Networks Defeat Aereo 6-3 In The Supreme Court

The Supreme Court recently made a powerful ruling that has implications for the way that we watch TV, and more importantly, the development of disruptive technologies.

AereoOn June 25th, the Court ruled 6-3 in favor of the networks against a TV startup called Aereo, saying that the company will need to pay the networks for the re-broadcasting of their content.

Aereo’s business model worked on the same principle that governs an antenna in your own home. Once you buy the antenna, the signals that it picks up from networks like ABC, CBS, Fox, NBC and PBS are free. Networks don’t charge for over-the-air broadcasts because most of their money comes from advertising anyway – the more people that watch their channels, the more money they make.

However, many people don’t like installing antennae in their homes because the signal is unreliable and most premium channels don’t broadcast for free. Aereo solved the first problem by lining a warehouse with tens of thousands of tiny antennae next to a machine that amps up the signal’s power. Users were allowed to rent one of these antennae for $8 per month, the signals from which were pumped back to them over the Internet, making Aereo one of the cheapest options in television.

Court Ruling

This is all set to change now that the Supreme Court has ruled against Aereo. To their credit, the justices were careful to tread lightly in the face of the potentially massive and unpredictable ramifications such a ruling might have. Liberal justice Stephen Breyer, who led the majority that voted against Aereo, told the startup’s lawyer that he did not understand what a decision either for or against the company would do to other kinds of technologies.

In the end, the majority opined that Aereo was overwhelmingly similar to the cable companies that were specifically targeted by amendments that Congress made to the Copyright Act in 1976. Breyer acknowledged that Aereo has a key difference in that its system remains inert until a subscriber indicates that he or she wants to watch a program, but found that the difference was ultimately not critical.

“This difference means nothing to the subscriber,” he wrote. “It means nothing to the broad­caster. We do not see how this single difference, invisible to subscriber and broadcaster alike, could transform a system that is for all practical purposes – a traditional cable system into a copy shop that provides its patrons with a library card.'”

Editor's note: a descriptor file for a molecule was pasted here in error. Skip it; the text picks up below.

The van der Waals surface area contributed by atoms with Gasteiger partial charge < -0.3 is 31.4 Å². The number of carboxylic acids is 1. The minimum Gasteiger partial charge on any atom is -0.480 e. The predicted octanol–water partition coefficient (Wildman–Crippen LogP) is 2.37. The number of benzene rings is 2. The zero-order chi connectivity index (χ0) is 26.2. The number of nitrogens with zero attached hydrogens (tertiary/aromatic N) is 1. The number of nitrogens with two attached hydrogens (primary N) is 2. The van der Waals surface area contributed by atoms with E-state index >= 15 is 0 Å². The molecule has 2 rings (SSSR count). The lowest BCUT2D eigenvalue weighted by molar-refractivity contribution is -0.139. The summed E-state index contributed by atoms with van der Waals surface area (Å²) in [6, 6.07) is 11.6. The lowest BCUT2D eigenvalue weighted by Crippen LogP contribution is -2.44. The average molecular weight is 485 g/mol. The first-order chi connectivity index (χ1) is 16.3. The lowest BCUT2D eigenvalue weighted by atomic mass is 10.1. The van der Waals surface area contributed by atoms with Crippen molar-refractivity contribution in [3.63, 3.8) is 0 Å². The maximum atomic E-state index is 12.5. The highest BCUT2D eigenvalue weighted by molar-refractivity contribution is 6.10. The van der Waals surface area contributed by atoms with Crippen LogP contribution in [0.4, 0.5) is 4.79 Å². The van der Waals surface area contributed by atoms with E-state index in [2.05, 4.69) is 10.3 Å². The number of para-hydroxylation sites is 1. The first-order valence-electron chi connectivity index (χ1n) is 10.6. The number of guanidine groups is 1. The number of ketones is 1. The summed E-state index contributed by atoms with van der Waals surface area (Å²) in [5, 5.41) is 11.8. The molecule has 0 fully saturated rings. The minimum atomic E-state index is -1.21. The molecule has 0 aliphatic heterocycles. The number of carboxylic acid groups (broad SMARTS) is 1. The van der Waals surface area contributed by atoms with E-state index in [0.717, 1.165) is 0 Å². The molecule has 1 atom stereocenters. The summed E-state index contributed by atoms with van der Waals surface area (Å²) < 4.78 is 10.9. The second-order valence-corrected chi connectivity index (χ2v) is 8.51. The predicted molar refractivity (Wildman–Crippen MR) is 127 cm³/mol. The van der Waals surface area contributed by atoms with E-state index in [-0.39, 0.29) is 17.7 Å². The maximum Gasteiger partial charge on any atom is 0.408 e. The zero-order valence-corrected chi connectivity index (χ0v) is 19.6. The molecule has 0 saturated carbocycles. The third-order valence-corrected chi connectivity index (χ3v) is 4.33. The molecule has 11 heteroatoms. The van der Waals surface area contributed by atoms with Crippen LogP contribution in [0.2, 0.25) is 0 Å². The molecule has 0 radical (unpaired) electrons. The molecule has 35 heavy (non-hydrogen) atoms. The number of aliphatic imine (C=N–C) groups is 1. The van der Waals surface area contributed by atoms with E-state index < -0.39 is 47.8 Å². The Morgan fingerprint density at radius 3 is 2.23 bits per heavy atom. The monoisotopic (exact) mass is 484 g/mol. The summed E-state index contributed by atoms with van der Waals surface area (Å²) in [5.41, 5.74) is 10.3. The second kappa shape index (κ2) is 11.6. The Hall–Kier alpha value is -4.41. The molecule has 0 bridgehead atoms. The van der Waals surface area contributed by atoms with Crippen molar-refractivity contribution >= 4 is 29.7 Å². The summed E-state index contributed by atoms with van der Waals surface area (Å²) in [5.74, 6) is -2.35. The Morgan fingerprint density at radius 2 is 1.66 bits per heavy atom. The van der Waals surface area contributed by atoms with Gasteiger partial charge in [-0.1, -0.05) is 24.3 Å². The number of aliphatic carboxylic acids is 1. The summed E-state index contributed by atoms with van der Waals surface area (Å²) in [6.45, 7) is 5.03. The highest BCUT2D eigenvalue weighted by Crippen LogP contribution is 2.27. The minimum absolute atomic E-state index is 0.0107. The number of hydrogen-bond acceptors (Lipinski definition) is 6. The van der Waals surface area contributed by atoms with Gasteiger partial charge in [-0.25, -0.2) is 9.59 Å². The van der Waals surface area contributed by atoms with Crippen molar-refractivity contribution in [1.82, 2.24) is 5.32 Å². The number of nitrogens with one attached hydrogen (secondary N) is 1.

While Aereo was never a massive company – at least in part due to its limited range of content – the finding would have carried important ramifications either way. Finding for Aereo would have meant that the piece of copyright law that ensured that cable companies had to keep subsidizing networks would have been weakened, or potentially caused them to stop transmitting for free over the air. Find for the broadcasters, however, and there is the potential for damage to citizens’ rights to obtain free content.

In the end, the Supreme Court took an extremely narrow opinion and ruled that Aereo’s business model was illegal only in that it is extremely similar to old CATV systems. While the startup’s users are likely to be disappointed, this is probably the safest ruling the Court could have made for the long-term development of new technologies.

If you are interested to learn how this entire case began, check out Is Aereo Fight Headed to the U.S. Supreme Court?  at www.businesslawnews.com.

If you have any questions about this post or would like to discuss your sports and entertainment matters , please contact me, Anthony R. Caruso at www.ScarinciHollenbeck.com.

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Anthony R. Caruso is a business transactional attorney in New York and New Jersey with experience in structuring, negotiation and completion of legal deals involving business, entrepreneurs, athletes and performers.

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